Bosnia and Herzegovina is a predominantly mountainous country situated in the northwestern region of the Balkan Peninsula. Due to the danger of soil erosion on steep slopes, the transformation of primary forests in this country was mostly conducted gradually by applying single-tree selection silviculture. For this reason also, there are still many protected forests with diverse level of protection. Virgin forest reserves cover an area of 2,004 ha, or 0.07 % of the total forested area of the country.1 The largest and well-known virgin forests in the country are Perućica (1,434 ha), Lom (295 ha), and Janj (228 ha); all the forests are situated approximately 90 km from the Adriatic coast. These primary forests are composed mostly of European beech (Fagus sylvatica L.), silver fir (Abies alba Mill.), and Norway spruce (Picea abies (L.) H. Karst.)2, while other tree species, such as sycamore maple (Acer pseudoplatanus L.), Wych elm (Ulmus glabra Huds.) and European ash (Fraxinus excelsior L.) are present as minor components of the stands. Bosnian old-growth forests are predominantly characterized by small-gap dynamics3,4; they have very high wood volumes that exceed 1,000 m3·ha-1 in some places5, and deadwood volumes are also very high, often ranging between 327–406 m3·ha-1 6,7. These primary forests have not experienced chronic overbrowsing by deer and environmental pollution has also been less acute compared to most other European old-growth forests.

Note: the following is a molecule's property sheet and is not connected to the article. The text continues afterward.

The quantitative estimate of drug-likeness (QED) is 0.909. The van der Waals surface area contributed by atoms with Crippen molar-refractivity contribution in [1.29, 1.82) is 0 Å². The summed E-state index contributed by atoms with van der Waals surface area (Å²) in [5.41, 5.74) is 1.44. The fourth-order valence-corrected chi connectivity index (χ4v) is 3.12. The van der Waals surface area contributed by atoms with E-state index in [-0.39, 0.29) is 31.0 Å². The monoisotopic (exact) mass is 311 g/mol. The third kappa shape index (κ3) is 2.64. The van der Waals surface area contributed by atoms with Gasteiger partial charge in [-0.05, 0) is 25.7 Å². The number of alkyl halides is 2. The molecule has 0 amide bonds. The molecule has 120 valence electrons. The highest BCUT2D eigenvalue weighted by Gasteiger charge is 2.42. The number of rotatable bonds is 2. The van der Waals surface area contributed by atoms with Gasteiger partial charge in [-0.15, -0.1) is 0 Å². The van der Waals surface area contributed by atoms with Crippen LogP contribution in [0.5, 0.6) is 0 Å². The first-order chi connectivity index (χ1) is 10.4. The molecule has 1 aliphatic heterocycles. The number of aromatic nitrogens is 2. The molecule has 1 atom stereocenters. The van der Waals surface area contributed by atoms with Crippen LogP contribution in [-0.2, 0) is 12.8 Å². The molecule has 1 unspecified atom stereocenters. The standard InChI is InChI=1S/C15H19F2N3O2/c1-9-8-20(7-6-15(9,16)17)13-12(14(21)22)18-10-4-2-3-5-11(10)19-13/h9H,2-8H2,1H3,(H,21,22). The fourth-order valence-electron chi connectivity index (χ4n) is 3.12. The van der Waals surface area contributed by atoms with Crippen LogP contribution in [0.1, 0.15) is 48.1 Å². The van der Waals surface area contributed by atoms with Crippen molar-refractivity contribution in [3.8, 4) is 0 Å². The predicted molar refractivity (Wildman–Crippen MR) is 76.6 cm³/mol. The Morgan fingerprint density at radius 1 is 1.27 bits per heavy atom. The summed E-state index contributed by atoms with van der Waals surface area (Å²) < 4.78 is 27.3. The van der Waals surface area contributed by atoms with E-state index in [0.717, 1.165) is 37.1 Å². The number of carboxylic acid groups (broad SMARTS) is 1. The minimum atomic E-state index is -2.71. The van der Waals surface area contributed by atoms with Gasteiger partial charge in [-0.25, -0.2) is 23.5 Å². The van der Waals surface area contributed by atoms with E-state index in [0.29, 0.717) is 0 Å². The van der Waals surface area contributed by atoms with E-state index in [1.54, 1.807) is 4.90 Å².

For this project we focused on the Perućica primary forest located in the Sutjeska National Park (17,250 ha). The forest is within altitudes ranging from 500 to 2,387 m, with a mean annual air temperature between 5.9 and 8.6 °C and mean annual precipitation ranging from 1,400 to 1,900 mm (Suha and Cemerno stations at 690 and 1,329 m a.s.l., respectively). Sutjeska is the oldest national park in Bosnia and Herzegovina; it was officially established in 1962, but Perućica has been officially protected since 1954. Moreover, nature protection in the area of this primary forest dates back to 1893, and it harbors some of the country’s most valuable natural assets8. With the great diversity of geological, hydrological, and climatic features, Perućica represents a biodiversity hotspot representative of the entire Dinaric range. Most of the reserve is covered by primary beech-fir forests between 1,000 and 1,600 m a.s.l., however, there are more than 20 different forest associations in the region that range from Carpinetum orientalis to Pinetum mughi. In 2017 Perućica was finally added to the list of World Heritage Sites (UNESCO).
Two smaller primary forests of great interest are Janj and Lom, which have strictly protected core areas of 57.2 and 55.8 ha in size, respectively.5 These primary forests are classified as Piceo-Abieti-Fagetum dynaricum plant associations. Like Perućica, they have been officially protected since 1954, although it is generally believed that even before the official protection, the primary forests in Bosnia and Herzegovina were not exposed to logging activities. These primary forests have remained undisturbed by human activities to the present day due to strict protections, but also the fact that they are remote and forest roads are in rather poor condition, which has helped to preserve their value. The original purpose of strictly protected reserves in this country was to serve primarily as areas for scientific research, but also partly for ecotourism opportunities, such as NP Sutjeska.